By Glenn Sacks, Michael Robinson | 02/25/10 12:00 AM PST
In “Parental Alienation must be excluded” (Capitol Weekly, Feb. 8), Preston Thymes, the head of public relations for the domestic violence service provider Shelter Outreach Plus, criticizes efforts by Fathers & Families and others to promote recognition of Parental Alienation. While Thymes and Shelter Outreach Plus often do noble work in aiding battered women, Thymes misunderstands several key aspects of Parental Alienation and child custody battles.
The Family Law Section of the State Bar of California explains that alienation tactics often include:
“[C]ancel[ing] the other parent’s visit without telling the child that the visit has been cancelled, creating a ‘let down’ for the child when that parent does not ‘show up’ for the visit. Threats could also be made against the child for wanting to have visitation with the other parent - ‘Fine, if you want to see [your other parent] tonight, then you are grounded for the rest of the week.’
Guilt can also be used to influence a child to avoid visitation - ‘I’m not feeling well and I wish you would stay here with me, but if you have to see [your other parent] I will understand.’ Rewards can also be used - ‘Sure, you can see [your other parent] today, but I thought we would go play laser tag with your friends today.’”
Parental Alienation is a common, well-documented phenomenon that is the subject of numerous studies and articles in peer-reviewed scholarly journals. For example, a longitudinal study published by the American Bar Association in 2003 followed 700 “high conflict” divorce cases over a 12 year period and found that elements of PA were present in the vast majority of the cases studied.
At Fathers & Families, we receive thousands of heart-wrenching calls and letters from parents whose children have been taught to fear or hate them. Both mothers and fathers can be perpetrators of Parental Alienation, but the true victims are always the children.
Thymes asserts that recognizing Parental Alienation as a legitimate issue in custody cases would endanger abused children. But in genuine cases of domestic violence or child abuse, all sides agree that courts need to protect children from abusive parents. Yet there is a large body of evidence which shows that false accusations of domestic violence are a major problem in child custody cases.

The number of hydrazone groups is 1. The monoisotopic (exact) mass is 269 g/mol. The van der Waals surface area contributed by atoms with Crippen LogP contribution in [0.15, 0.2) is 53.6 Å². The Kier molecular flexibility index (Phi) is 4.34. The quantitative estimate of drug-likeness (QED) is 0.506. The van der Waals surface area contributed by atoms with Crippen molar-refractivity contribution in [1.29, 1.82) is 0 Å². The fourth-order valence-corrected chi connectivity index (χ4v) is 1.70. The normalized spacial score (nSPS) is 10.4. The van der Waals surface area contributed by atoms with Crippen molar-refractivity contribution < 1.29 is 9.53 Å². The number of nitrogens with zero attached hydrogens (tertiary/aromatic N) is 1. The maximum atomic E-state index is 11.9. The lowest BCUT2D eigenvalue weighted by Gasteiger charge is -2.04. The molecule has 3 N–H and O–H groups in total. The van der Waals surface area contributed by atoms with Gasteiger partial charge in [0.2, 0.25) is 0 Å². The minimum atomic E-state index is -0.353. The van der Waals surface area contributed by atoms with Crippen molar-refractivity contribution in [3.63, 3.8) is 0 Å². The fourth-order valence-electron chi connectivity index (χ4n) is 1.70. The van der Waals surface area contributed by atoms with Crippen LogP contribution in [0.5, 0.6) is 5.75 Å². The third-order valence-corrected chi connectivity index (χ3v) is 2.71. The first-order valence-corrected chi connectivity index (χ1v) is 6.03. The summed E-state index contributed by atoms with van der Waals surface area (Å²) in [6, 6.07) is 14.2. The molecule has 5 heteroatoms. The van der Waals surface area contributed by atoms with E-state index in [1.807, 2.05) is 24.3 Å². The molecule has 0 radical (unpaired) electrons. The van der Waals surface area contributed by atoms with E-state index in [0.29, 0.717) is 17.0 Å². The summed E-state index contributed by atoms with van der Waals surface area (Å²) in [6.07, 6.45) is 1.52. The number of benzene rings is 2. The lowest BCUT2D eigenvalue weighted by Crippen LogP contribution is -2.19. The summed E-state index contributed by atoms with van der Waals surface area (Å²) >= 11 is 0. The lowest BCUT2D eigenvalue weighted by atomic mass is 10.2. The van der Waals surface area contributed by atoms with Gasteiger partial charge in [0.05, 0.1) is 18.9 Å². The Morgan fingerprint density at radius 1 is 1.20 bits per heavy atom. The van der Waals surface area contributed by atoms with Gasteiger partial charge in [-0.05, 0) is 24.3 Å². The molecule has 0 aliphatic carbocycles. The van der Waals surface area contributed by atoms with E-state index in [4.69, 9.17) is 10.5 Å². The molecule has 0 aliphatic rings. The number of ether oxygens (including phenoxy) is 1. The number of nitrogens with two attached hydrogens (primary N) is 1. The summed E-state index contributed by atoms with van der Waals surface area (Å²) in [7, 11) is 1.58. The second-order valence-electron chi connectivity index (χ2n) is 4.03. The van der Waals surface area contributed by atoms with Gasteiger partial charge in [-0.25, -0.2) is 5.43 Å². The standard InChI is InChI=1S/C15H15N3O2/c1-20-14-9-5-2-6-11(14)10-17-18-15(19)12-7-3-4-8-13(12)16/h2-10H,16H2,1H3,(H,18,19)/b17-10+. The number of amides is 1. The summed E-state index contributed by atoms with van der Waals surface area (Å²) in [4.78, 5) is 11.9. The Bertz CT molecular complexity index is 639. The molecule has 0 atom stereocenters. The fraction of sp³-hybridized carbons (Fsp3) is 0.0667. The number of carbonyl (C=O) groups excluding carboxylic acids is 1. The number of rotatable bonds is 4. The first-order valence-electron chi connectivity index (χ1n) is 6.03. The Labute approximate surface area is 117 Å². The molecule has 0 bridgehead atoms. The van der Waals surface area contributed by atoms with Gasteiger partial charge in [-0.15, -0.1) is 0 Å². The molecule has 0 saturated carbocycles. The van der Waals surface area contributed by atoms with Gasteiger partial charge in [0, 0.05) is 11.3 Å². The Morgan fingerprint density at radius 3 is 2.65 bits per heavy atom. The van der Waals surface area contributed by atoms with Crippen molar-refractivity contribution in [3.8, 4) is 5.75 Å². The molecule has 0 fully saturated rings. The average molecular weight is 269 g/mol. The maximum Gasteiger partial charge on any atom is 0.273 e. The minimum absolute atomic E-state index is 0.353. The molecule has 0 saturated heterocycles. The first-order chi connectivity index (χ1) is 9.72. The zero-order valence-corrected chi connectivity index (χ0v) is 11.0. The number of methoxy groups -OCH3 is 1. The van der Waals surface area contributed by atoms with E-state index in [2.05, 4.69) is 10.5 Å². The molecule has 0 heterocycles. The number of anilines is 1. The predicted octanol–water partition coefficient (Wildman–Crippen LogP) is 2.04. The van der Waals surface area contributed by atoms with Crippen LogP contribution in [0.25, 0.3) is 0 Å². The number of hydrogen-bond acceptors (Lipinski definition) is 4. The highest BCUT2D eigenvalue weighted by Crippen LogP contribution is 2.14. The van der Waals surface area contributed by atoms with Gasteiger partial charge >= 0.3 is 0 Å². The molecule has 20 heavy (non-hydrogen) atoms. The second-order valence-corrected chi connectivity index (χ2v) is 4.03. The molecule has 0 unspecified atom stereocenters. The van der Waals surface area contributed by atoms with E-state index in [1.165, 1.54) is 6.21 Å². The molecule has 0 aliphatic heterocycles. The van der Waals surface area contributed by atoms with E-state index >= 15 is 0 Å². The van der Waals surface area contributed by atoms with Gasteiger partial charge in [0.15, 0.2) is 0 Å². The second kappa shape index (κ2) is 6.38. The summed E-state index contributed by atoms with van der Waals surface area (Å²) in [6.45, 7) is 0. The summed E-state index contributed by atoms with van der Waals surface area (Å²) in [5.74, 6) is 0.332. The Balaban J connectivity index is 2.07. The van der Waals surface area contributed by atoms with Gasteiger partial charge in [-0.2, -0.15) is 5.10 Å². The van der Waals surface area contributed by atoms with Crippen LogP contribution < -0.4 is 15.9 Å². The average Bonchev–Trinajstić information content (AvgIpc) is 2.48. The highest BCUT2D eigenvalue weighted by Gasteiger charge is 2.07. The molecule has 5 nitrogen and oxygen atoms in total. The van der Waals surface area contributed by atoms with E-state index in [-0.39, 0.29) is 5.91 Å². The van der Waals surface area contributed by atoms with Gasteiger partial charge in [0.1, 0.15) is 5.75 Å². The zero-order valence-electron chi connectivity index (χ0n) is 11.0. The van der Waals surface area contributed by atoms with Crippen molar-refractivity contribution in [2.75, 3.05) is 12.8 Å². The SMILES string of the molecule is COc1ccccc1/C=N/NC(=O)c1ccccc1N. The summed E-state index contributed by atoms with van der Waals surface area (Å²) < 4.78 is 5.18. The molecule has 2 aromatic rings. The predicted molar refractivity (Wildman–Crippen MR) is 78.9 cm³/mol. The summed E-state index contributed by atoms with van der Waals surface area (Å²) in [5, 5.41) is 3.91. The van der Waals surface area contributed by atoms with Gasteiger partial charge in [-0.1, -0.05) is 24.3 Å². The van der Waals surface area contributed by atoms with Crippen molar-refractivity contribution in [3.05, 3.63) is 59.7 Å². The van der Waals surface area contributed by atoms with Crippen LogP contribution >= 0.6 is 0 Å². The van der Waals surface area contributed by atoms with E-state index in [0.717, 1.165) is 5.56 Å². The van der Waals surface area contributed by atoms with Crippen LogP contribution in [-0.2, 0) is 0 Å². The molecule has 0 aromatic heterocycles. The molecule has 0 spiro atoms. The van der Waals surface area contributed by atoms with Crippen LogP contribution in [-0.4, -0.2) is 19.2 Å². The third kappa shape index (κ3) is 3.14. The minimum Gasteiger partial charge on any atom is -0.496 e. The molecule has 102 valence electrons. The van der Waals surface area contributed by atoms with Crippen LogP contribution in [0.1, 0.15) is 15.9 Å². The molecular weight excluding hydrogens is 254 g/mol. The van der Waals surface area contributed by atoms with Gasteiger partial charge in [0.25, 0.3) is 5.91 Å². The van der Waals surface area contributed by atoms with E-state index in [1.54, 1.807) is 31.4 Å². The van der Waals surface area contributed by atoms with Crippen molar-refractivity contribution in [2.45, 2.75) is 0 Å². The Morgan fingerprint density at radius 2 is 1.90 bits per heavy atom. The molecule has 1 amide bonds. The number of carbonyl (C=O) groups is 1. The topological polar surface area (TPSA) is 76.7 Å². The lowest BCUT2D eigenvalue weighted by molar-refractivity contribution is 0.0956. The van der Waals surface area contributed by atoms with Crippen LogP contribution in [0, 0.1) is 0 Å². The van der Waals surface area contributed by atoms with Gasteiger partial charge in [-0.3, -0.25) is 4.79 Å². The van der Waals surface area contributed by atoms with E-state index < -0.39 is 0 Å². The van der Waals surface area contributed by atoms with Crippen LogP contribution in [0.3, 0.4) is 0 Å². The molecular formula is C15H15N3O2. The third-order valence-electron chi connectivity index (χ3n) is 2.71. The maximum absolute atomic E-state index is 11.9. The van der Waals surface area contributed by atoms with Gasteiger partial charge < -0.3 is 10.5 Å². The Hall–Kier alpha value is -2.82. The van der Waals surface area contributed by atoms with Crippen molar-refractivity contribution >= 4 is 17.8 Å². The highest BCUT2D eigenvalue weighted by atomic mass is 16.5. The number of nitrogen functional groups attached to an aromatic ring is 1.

Unfortunately, Shelter Outreach Plus, like many domestic violence service providers, displays a troubling lack of awareness of this problem. Thymes writes:
“At Shelter Outreach plus, we render any claims of Parental Alienation invalid…we absolutely do everything we can to keep [the father alleged to be abusive] away from those children [including] our legal advocates through restraining orders…”
Thymes apparently feels that a mere accusation equals the truth, and that judges should not even consider whether an accuser is misleading the court.
Thymes and Shelter Outreach Plus favor AB 612, a bill to bar litigants or custody evaluators from making any reference to Parental Alienation in family court. This deeply-flawed bill, which will be considered by the Senate Judiciary Committee this spring, is opposed by practically all organizations which represent the professionals who work in the family law field.
Those listed as opposed include: the Judicial Council; the California Judges Association; the Family Law Section of the State Bar; the California Psychological Association; the Association of Certified Family Law Specialists; the Association of Family Conciliation Courts; and numerous others.
The California Psychological Association writes that the bill ignores the “significant scientific and agreed-upon knowledge base of the last 30 years on children who are alienated” and describes AB 612 as a “scientifically inaccurate measure [which] assumes the truth of any accusation of abuse.”
The Assembly analysis explains that AB 612 is so extreme that if it is passed, in court “something as simple as a child not wanting to visit a parent cannot, potentially as a matter of law, be caused by the other parent.”
The analysis notes:
”[A]ny broad restriction on the information the court can consider could well unintentionally compromise the court’s ability to make determinations that are in children’s best interests, and could inadvertently compromise child safety.”
Certainly there are fathers (and mothers) who have alienated their children through inept parenting, narcissism, drug or alcohol problems, or abuse, and who attempt to shift the blame to their exes by falsely claiming Parental Alienation. Sometimes, as research by Janet R. Johnston Ph.D. of San Jose State University confirms, Parental Alienation exists but is only one of several factors causing a deterioration of the parent-child bond.
Sometimes parental alienators are unaware of their harmful actions.
Nevertheless, Parental Alienation is a serious problem. When fact-finding in custody cases, judges and custody evaluators must be able to properly consider all available evidence. When abuse is alleged, the accusation merits serious consideration.
When Parental Alienation is alleged, the accusation merits serious consideration, too.